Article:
Snow, rain, winds batter Maryland Power outages, evacuations reported

January 29, 1998|By Dennis O'Brien | Dennis O'Brien,SUN STAFF Sun staff writer Edward Lee and community correspondent Melinda Rice contributed to this article.

Mother Nature hit Maryland with a double-barreled blast yesterday, dumping 1 1/2 feet of snow on Western Maryland and lashing the Eastern Shore with winds and rain that cut power, closed roads and forced residents to evacuate.

The storm hit hardest in Ocean City, where rains and wind gusts of up to 70 mph pounded the boardwalk, washed away part of the beach and turned streets into canals.

Richard Bayles, Ocean City's assistant director of emergency management, said about 30 streets in the resort's downtown were closed by a storm that tore siding and roofs off many homes and businesses.

Residents of a 12-unit condominium over the Sinepuxent Bay between Seventh and Eighth streets were evacuated when the water rose to floor level, officials said.

"The ocean is still wreaking havoc down here," Bayles said last night as 16-foot seas washed up to the boardwalk's edge.

Clay Stamp, Ocean City's director of emergency management, said the storm was expected to head north and leave Maryland tonight and that clear skies were forecast for today.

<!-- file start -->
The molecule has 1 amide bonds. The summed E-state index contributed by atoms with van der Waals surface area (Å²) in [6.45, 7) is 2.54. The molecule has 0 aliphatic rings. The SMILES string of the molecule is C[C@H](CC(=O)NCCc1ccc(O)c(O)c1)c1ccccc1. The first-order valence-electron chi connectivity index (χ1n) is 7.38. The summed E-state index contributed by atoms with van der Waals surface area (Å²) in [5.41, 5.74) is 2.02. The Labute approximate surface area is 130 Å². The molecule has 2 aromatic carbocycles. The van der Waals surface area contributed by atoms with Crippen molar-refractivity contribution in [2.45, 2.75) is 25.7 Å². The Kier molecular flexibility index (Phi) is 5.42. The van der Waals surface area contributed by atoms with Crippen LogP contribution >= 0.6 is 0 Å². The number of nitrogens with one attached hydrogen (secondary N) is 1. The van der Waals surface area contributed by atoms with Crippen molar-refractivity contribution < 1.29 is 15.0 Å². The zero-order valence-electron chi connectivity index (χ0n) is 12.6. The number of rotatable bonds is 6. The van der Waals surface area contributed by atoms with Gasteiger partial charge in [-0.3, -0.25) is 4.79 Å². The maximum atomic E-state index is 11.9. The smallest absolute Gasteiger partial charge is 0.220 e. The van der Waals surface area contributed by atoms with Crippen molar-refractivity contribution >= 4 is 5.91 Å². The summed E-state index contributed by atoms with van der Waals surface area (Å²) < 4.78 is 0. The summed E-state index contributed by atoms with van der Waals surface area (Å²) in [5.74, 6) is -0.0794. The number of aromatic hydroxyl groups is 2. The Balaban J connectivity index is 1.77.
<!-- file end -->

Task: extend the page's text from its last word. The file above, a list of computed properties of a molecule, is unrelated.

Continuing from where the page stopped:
"The worst of it's behind us," Stamp said.

Bayles said that city inspectors were surveying homes and businesses last night and that many residences, shops, piers and boats were badly damaged.

"This is the nastiest Northeaster that we've had since the fall of 1996," said Jay Mason, a spokesman for Delmarva Power and Light Co.

Mason said that 2,500 Eastern Shore customers lost power.

Another 1,500 Baltimore Gas and Electric Co. customers in Anne Arundel, Carroll and Howard counties and Baltimore City lost power as heavy rains and wind felled trees and power lines, said John Schropp, a BGE spokesman. Schropp said power was expected to be restored to all BGE customers by midnight.

Heavy snow in Western Maryland cut power to 200 Allegany Power Co. customers in Oakland, Cumberland and Frederick, said Mary Lynn Sacco, a utility spokeswoman.

But she said that the storm caused its most serious damage for the utility in nearby West Virginia, where up to 20 inches of snow fell yesterday.

Highway officials closed roads in Baltimore City and in Anne Arundel, Howard, Frederick, Queen Anne's, Worcester and Wicomico counties because of flooding and downed trees.

Steve Zubrick, a National Weather Service forecaster, said 1 inch of rain fell at Baltimore-Washington International Airport yesterday.

Temperatures in the Baltimore area were expected to reach the low to mid-50s today with partly sunny skies and diminishing winds, Zubrick said.

He said that a warm front from the Gulf of Mexico kept temperatures in the mid-30s yesterday, which prevented the rains from turning into snow on the Eastern Shore and in the Baltimore area.

"It's typical weather for this time of year except that we were lucky we didn't have the cold temperatures because that would have meant snow," Zubrick said.

But up to 18 inches of snow fell rain Western Maryland.

State police declared snow emergencies in Garrett and Allegany counties, but reported no major accidents.

"Now we've got fog but the roads are clear of snow," said Sgt. Wayne Paugh, a state police spokesman in McHenry, a Garrett County community that got 15 inches of snow.

State police lifted the snow emergency in Garrett County at noon yesterday.

Pub Date: 1/29/98

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